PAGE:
The dearth of Nook apps is probably the Nook Tablet's biggest shortcoming. But, keep in mind, Nook Tablet is not an iPad. Many of the "standard" apps iPhone/iPad users are used to, like Words With Friends or Angry Birds, cost $2.99. As of just a few weeks ago, there's finally a dedicated Nook Twitter app, but still no Facebook app. (I've just bookmarked Facebook on the Dolphin Browser.) Also, the native Email app on Nook Tablet is AWFUL. It's not even not even worth using at all — it can't load Hotmail correctly, and is really clunky and slow. Again, I just have Hotmail and Gmail saved as bookmarks in Dolphin. Nook Tablet does come with Netflix and Hulu Plus apps, and I have watched a few episodes of TV series on my Nook Tablet. The screen is fantastic for viewing — really close to high-def.
If you want to listen to tunes on your Nook Tablet, you can, but bear in mind you're getting a bit far afield from Nook Tablet's reason for being. Don't expect much. The Nook Tablet comes with a Pandora app — but the sound quality using this app isn't good — it's scratchy and distorted; about half as clear as my iPhone Pandora app. You can sideload mp3s (see below for info about the memory) or other content onto your Nook Tablet via USB connection from your computer. The actual music player is bare bones — you can't make playlists or do a lot of the other things iTunes users might be used to. But, if you have no other options for tunage, Nook Tablet can oblige.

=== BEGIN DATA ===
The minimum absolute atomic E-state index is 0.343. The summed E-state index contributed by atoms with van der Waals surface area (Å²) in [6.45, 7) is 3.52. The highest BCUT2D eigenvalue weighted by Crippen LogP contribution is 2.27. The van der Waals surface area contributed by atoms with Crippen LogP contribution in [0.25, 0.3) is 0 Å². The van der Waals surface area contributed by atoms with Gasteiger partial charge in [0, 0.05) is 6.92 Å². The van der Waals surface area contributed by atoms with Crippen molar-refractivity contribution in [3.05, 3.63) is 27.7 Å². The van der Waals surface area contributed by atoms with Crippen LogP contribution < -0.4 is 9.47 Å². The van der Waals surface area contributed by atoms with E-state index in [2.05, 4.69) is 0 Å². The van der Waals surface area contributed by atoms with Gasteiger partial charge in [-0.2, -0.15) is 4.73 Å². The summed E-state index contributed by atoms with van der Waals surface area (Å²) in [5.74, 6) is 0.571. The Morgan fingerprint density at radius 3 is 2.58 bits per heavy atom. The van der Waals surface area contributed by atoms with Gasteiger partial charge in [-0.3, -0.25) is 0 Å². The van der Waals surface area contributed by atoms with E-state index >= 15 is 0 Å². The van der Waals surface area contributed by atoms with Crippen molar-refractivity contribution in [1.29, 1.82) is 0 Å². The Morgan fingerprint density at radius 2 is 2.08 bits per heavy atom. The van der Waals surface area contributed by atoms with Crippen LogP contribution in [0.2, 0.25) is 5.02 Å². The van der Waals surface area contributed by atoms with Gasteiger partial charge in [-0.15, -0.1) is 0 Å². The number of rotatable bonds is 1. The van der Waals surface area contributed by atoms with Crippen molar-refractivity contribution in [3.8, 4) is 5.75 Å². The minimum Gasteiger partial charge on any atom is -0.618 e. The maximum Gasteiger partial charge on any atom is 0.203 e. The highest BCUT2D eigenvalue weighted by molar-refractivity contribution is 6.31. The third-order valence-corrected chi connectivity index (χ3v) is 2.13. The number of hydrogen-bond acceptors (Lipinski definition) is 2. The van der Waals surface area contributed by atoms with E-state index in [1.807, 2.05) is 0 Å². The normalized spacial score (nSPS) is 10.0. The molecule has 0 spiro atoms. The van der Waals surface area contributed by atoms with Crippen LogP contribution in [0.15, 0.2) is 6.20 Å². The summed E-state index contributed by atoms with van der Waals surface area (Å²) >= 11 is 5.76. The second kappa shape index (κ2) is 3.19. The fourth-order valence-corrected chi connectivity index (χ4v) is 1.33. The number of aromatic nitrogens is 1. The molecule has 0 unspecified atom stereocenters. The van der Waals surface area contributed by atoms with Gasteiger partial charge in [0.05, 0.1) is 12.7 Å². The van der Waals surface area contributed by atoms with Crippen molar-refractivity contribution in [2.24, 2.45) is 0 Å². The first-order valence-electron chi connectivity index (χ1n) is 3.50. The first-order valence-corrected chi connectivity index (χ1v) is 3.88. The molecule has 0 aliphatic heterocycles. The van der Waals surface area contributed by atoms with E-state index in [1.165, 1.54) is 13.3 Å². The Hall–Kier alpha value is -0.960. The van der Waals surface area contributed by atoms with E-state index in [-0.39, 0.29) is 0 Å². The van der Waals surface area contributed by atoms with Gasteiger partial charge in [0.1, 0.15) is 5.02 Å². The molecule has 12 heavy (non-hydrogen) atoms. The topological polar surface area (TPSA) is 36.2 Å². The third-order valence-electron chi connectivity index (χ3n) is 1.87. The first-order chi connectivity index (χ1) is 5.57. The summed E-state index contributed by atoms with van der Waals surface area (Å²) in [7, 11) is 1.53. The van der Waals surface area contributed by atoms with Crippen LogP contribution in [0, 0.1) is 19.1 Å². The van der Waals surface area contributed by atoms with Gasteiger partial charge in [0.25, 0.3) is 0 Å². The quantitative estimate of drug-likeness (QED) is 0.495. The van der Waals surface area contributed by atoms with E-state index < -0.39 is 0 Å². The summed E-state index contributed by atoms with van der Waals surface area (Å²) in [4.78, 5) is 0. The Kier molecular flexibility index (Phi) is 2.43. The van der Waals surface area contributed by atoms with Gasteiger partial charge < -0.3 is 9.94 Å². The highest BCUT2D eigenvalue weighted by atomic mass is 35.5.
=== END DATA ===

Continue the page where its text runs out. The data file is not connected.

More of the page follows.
MEMORY / BATTERY LIFE
B&N just came out with an 8 GB version for $199 to make Nook Tablet even more competitive with Kindle Fire. The 16 GB version still sells for $249. The 16 GB does have 1 GB of RAM, whereas the 8 GB only has 512 MB. So if you're planning to, I don't know, play online games, the 16 GB may be better — but otherwise, 8 GBs is more than sufficient. Many of the early poor reviews about Nook Tablet were directly related to the fact that B&N only allowed 1 GB of the device's memory for your own content. Not sure why they did that, but this is really a non-issue, since the Nook Tablet has a MicroSD slot that can take up to a 32 GB MicroSD card. I bought a 16 GB card for like $20, and put thousands of songs on it, and it's still only half full. Memory won't be an issue.
B&N says the battery life for Nook Tablet is 11.5 hours of reading and 9 hours of video. I haven't come close to testing the limits of that, but it seems actually about right.
Despite it's few shortcomings, I love my Nook Tablet, and would heartily recommend it. I did a lot of research on Fire vs. Nook before I got mine (it was actually a Christmas gift from my girlfriend), and the majority of reviews seemed to favor Nook. The consensus was that it's bit more powerful, with more memory, better battery life, and better display. If you want an iPad, get an iPad — this isn't it. But as a budget tablet / ereader on 'roids, the Nook Tablet is fantastic.
Posted by Greg Zimmerman at 11:57 AM